Silicon (Si) is a beneficial nutrient that improves biotic and abiotic stress tolerance of several crop species. Previous Si research with container-grown floriculture crops has either focused on a limited number of species or has been conducted in hydroponics using purified water, but little research has been conducted with plants grown in soilless substrates. The objective of this experiment was to examine whether weekly potassium silicate drenches would alter leaf Si concentration or affect morphological traits of several floriculture species grown in soilless substrate. Rooted liners of 21 cultivars were transplanted into a peat-based substrate. Control plants received no Si supplementation, whereas treated plants were given weekly drenches of 100 mg·L−1 Si from potassium silicate for 10 weeks. Leaf Si concentration of control plants ranged from 211 mg·L−1 for petunia (Petunia ×hybrida Vilm. ‘Cascadias Cherry Spark’) to 2606 mg·L−1 for argyranthemum [Argyranthemum frutescens (L.) Sch. Bip. ‘Sunlight’]. Si supplementation increased leaf Si concentration of 11 cultivars; leaf Si concentrations for these supplemented plants were 13% to 145% greater than control plants. Among the taxa studied, Si supplementation response was variable; Si either increased or decreased height, diameter, fresh weight, dry weight, flower diameter, and leaf thickness. For three cultivars, these morphological traits were apparently unaffected by Si supplementation despite accumulating Si. Similarly, significant morphological differences were observed in four cultivars that did not accumulate Si. Eight cultivars both accumulated Si and showed significant morphological differences. Our results demonstrate that many common floriculture species grown in a peat-based substrate do take up Si and that SI may have an effect on plant development. Consequently, more work is needed to determine the appropriate rate of Si supplementation and to examine additional species.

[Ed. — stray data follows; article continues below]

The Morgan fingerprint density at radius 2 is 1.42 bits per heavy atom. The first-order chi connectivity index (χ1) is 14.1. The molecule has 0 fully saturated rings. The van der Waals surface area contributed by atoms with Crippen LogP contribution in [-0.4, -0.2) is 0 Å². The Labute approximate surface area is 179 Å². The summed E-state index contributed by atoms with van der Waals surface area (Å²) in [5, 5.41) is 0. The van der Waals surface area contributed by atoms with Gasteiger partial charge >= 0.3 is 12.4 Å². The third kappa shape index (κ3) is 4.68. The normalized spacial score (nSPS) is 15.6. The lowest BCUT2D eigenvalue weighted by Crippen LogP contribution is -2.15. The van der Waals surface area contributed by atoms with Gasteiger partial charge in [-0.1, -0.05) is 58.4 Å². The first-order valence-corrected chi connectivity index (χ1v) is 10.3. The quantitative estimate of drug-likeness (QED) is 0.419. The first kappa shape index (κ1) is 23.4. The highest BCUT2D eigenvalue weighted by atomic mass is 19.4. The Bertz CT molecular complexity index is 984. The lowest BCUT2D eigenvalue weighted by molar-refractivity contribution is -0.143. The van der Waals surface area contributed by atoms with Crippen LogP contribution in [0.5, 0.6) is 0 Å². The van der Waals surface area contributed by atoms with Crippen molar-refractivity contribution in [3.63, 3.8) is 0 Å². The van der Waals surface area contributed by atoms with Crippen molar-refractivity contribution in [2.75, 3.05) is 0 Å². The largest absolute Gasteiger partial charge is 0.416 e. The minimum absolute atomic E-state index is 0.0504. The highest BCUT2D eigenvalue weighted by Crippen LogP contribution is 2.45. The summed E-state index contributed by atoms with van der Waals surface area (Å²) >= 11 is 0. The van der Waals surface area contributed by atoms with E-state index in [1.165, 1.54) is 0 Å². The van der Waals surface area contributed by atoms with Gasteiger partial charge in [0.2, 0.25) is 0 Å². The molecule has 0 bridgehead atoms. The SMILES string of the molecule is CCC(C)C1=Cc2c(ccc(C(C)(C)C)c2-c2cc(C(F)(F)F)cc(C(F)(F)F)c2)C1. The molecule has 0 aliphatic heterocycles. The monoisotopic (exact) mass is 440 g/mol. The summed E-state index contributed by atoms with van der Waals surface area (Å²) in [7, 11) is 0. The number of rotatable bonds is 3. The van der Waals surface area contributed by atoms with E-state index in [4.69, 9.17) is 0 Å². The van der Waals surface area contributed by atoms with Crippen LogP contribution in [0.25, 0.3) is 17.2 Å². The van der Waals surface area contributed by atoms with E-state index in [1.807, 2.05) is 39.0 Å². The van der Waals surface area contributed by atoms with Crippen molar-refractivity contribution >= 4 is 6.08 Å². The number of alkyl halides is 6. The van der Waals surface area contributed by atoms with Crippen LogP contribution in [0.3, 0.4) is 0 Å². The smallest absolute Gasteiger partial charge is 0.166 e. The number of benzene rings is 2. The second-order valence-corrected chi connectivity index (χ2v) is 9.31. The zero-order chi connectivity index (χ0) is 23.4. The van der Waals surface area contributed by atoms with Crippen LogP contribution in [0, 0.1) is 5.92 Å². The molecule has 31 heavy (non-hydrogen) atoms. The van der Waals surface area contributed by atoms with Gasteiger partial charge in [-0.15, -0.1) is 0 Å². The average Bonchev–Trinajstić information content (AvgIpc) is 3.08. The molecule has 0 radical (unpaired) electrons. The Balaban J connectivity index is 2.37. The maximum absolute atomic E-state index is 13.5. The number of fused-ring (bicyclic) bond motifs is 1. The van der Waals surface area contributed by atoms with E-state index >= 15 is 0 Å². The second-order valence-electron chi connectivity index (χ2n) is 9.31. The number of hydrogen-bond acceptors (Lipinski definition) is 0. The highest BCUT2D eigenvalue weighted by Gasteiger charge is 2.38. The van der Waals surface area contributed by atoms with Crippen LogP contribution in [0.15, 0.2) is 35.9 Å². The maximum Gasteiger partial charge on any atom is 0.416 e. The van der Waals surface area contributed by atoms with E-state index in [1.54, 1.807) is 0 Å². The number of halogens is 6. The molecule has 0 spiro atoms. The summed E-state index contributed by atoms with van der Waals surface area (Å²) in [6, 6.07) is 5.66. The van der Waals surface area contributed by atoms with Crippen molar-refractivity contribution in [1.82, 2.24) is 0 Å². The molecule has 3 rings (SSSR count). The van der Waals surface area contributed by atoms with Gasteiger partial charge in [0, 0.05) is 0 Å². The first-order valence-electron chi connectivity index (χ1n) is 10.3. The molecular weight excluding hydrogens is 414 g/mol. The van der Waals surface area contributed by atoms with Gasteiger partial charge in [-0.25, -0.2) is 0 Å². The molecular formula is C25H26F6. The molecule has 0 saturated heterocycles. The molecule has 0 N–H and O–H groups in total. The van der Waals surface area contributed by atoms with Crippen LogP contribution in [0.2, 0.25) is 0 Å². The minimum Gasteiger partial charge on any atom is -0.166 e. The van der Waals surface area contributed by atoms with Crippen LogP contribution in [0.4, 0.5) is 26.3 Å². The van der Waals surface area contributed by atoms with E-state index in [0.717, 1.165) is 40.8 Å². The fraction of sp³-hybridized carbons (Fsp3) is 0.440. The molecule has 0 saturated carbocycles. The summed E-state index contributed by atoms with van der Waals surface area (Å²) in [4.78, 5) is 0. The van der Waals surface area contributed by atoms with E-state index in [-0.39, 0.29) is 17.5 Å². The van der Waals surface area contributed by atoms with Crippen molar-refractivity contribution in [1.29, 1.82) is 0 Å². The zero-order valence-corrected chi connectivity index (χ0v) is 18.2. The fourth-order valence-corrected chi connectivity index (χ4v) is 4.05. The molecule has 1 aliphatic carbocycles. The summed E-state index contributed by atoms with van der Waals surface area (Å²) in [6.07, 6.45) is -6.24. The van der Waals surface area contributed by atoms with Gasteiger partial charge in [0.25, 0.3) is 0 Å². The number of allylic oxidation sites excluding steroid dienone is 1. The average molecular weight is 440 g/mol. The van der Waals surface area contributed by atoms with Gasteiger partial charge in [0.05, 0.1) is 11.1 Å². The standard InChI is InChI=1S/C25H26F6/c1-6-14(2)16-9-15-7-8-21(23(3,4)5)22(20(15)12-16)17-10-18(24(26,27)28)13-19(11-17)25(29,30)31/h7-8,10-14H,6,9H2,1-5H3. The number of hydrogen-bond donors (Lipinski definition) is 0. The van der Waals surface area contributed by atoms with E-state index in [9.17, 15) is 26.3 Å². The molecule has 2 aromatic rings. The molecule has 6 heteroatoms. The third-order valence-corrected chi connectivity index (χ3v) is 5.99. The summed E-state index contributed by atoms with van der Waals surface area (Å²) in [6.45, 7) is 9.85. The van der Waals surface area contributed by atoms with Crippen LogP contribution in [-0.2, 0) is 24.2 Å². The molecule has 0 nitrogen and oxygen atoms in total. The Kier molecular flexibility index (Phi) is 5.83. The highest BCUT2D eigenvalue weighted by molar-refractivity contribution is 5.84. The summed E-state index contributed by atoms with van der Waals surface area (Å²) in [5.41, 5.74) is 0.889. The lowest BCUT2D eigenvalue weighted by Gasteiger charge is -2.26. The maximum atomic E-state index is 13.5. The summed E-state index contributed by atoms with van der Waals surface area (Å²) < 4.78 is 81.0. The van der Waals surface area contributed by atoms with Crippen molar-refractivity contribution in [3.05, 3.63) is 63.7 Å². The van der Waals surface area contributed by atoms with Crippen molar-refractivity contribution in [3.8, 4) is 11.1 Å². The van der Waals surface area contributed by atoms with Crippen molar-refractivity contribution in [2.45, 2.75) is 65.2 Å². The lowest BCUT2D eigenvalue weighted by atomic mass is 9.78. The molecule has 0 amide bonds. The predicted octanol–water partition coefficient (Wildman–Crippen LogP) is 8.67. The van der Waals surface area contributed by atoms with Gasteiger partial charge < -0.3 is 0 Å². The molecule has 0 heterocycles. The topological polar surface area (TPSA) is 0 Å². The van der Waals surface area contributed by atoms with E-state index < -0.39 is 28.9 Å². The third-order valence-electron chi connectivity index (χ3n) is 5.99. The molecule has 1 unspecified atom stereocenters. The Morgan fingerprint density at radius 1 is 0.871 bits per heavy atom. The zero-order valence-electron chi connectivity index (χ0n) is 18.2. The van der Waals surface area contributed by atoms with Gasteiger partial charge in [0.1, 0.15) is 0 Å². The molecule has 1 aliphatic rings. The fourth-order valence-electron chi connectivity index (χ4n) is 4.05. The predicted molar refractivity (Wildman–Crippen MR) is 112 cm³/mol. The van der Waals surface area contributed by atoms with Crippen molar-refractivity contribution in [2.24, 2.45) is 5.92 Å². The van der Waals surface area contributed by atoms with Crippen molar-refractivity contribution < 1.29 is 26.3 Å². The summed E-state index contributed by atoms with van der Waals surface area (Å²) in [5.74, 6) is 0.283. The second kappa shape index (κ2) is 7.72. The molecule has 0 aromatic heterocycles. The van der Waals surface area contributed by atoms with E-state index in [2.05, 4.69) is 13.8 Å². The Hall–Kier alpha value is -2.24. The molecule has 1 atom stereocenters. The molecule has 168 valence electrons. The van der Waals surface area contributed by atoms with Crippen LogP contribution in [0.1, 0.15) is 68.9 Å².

Neil S. Mattson and W. Roland Leatherwood
Jinrong Liu, W. Roland Leatherwood and Neil S. Mattson